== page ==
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Diet & Health : Heart & Blood Last Updated: Apr 20, 2011 - 9:38:09 AM


More Americans hospitalized for heart failure now than ever
By Sue Mueller
Nov 10, 2008 - 10:20:07 AM

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Monday Nov 10, 2008 (foodconsumer.org) – The rate of hospitalization for heart failure has increased drastically among seniors in the last three decades in the United States, according to a study presented at the American heart Association conference in New Orleans.

The study found that the number of seniors aged 65 and older who were hospitalized for heart failure increased 131 percent to 807,082 in 2006 from 348,866 in 1980.   

The increase was particularly significant among women. But among the three major cardiovascular disease (other two being coronary heart disease and stroke), only heart failure has increased in the hospitalization rate.

Heart failure is a condition in which the heart can’t pump blood the way it is supposed to. An estimated 5.3 people in the US live with heart failure and 660,000 new cases are diagnosed each year, according to the American Heart Association (AHA).

The study led by Longjian Liu, M.D., Ph.D., M.Sc., of the Drexel University School of Public Health in Philadelphia, Pa was based on data for 2.2 million patients aged 65 or older enrolled in the National Hospital Discharge Survey between 1980 and 2006.

"Both the number of patients hospitalized with a primary diagnosis of heart failure and age-adjusted hospitalization rates for heart failure have increased dramatically over the past 27 years," said Liu.

In the study, heart failure was defined as a primary diagnosis of heart failure at hospital discharge.

Dr. Liu found the following cited from a press release by the AHA:

• The estimated number of patients age 65 and older who were hospitalized for heart failure increased    from 348,866 in 1980 to 807,082 in 2006 – a 131 percent increase.
• For men, rates rose from 16.57 hospitalizations per 1,000 members of the population in 1980 to 22.87 in 2006.
• For women, rates rose from 13.95 hospitalizations per 1,000 members of the population to 19.58 in 2006.
• Women had a significantly higher annual percentage increase rate than men (55 percent vs. 20 percent).
• From 2002–2006, the relative risk of being hospitalized due to heart failure was 1.37 times higher than it had been from 1980–84.
• Patients ages 75–84 had twice the risk of being hospitalized for heart failure than those 65–74; those age 85 or older had four times more risk of hospitalization for heart failure than those ages 65–74.

The good news is that cases of hospitalizations for other two forms of cardiovascular disease, coronary heart disease and stroke, have decreased since the mid-1980s.

The AHA said in a written statement that heart failure is expected to cost $34.8 billion in the United States this year.  And Dr. Liu was cited as saying the peak of the crisis is still to come.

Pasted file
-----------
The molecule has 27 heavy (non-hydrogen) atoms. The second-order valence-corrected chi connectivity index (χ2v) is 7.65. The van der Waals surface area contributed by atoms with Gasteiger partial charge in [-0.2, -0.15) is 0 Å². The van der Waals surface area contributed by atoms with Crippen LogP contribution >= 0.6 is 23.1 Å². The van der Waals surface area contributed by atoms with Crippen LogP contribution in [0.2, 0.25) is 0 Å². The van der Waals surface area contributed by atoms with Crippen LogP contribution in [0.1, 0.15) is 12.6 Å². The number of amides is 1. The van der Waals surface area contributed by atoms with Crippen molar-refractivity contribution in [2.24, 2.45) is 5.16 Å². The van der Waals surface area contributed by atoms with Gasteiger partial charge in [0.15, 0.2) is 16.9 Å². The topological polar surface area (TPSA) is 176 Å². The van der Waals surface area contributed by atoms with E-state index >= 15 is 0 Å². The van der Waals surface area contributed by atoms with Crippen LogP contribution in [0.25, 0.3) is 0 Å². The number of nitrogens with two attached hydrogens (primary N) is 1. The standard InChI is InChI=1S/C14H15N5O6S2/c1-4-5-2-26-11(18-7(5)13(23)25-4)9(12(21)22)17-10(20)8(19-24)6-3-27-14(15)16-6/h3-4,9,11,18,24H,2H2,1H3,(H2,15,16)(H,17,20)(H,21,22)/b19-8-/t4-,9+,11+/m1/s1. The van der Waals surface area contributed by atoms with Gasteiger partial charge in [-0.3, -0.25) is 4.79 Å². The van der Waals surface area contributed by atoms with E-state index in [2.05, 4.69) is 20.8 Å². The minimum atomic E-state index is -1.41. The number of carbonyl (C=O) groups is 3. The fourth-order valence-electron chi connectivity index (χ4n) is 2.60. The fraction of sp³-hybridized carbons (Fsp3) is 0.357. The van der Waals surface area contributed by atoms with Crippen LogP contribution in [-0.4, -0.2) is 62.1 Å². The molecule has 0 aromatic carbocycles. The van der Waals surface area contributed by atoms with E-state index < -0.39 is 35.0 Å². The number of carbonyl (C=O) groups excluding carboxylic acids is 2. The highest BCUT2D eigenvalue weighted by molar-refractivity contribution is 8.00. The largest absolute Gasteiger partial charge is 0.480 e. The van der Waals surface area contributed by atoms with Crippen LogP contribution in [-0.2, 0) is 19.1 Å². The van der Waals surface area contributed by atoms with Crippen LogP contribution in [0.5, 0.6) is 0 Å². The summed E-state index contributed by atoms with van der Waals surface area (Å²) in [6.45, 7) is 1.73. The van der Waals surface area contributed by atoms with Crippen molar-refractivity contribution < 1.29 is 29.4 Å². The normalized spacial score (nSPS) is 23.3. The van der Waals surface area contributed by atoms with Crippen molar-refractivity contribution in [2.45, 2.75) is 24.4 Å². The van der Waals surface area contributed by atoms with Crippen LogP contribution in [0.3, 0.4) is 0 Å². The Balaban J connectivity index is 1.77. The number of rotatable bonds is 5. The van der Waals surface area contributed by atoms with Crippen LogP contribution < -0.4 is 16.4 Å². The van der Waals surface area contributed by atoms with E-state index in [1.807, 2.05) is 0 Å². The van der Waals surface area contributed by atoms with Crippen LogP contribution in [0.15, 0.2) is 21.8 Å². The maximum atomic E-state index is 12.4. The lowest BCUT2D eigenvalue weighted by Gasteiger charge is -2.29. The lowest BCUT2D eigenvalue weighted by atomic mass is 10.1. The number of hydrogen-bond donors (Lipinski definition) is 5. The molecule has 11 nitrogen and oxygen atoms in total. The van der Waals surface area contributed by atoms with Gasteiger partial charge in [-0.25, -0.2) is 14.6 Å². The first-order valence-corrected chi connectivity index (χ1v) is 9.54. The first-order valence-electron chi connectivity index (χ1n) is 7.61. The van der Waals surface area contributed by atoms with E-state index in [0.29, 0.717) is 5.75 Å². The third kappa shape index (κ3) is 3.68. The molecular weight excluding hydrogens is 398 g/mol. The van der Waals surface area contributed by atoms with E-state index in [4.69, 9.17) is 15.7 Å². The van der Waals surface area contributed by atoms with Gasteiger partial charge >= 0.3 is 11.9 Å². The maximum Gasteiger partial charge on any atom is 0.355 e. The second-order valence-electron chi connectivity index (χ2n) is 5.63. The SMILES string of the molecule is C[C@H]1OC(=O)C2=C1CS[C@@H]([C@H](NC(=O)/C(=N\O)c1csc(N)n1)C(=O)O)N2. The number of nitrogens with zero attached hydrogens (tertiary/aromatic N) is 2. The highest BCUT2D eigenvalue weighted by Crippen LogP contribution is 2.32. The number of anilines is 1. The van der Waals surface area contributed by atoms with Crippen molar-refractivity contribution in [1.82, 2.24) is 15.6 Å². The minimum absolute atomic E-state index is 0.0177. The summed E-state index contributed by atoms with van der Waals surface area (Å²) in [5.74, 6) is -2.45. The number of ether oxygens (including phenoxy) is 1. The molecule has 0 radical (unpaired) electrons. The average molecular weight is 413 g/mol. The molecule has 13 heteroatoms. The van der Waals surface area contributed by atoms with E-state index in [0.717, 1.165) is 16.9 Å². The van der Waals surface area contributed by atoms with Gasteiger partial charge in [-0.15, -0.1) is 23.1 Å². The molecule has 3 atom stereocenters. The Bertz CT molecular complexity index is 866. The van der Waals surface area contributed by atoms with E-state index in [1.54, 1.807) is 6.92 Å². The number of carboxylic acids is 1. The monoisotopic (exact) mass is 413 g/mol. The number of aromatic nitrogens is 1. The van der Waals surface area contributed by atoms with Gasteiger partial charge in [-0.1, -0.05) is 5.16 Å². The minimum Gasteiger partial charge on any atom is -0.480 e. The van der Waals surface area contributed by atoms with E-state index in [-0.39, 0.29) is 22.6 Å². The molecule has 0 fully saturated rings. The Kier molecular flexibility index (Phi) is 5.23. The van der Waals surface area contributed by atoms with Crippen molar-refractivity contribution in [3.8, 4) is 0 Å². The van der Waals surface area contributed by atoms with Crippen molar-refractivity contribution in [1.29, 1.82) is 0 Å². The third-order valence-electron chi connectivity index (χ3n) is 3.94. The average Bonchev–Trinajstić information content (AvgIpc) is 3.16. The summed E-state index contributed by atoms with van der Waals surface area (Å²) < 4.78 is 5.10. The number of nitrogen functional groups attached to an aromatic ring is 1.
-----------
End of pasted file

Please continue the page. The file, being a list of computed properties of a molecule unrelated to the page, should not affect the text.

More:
"Over the next decades, the number of U.S. adults age 65 and older will double to a projected 70 million, and more than one in five will be 65 or older by the year 2030," he said.

"Because heart failure disproportionately affects the elderly, there is no doubt that the burden of heart failure will increase unless innovative strategies are implemented. The key is to prevent risk factors for the disease."

Heart failure can be caused by a wide range of factors including high blood pressure, coronary heart disease, chronic obstructive pulmonary disease, valvular heart disease, diabetes, stroke, obesity and lifestyle risk factors such as smoking, physical inactivity and fatty food intake.

Dr. Liu was cited as saying efforts are also needed to prevent chronic kidney disease and pneumonia, which contribute to heart failure as well.

The National Heart Lung and Blood Institute gives the following advice on heart failure prevention.

For People Who Have Healthy Hearts

If you have a healthy heart, you can take action to prevent heart disease, which helps prevent heart failure. To prevent heart disease:

    * Follow a heart healthy diet that focuses on fruits, vegetables, whole grains, low-fat dairy products, and lean meat. It also should be low in salt, fat, saturated fat, trans fat, and cholesterol. Examples of healthy eating plans are the National Heart, Lung, and Blood Institute's Therapeutic Lifestyle Changes (TLC) diet and the Dietary Approaches to Stop Hypertension (DASH) eating plan.
    * Quit smoking if you smoke. Avoid exposure to secondhand smoke.
    * Lose weight if you're overweight or obese.
    * Get regular physical activity. Aim for at least 30 minutes on most, and preferably all, days of the week.
    * Avoid using illegal drugs.

For People Who Are at High Risk for Heart Failure

Even if you're at high risk for heart failure, you can take steps to reduce your risks. People at high risk include those who have high blood pressure, coronary artery disease, or diabetes, or people who are obese.

    * Follow all of the steps listed above.
    * Treat and control any conditions that cause heart failure. Take medicines as your doctor prescribes.
    * Avoid drinking alcohol.
    * See your doctor for regular follow-up visits.

For People Who Have Heart Damage but No Signs of Heart Failure

If you have heart damage but no signs of heart failure, you can still reduce your risks. In addition to taking the steps above, take all of the medicines your doctor prescribes to reduce your heart's workload.

If you have side effects from a medicine, tell your doctor. You should never stop taking medicine without asking your doctor first.

 




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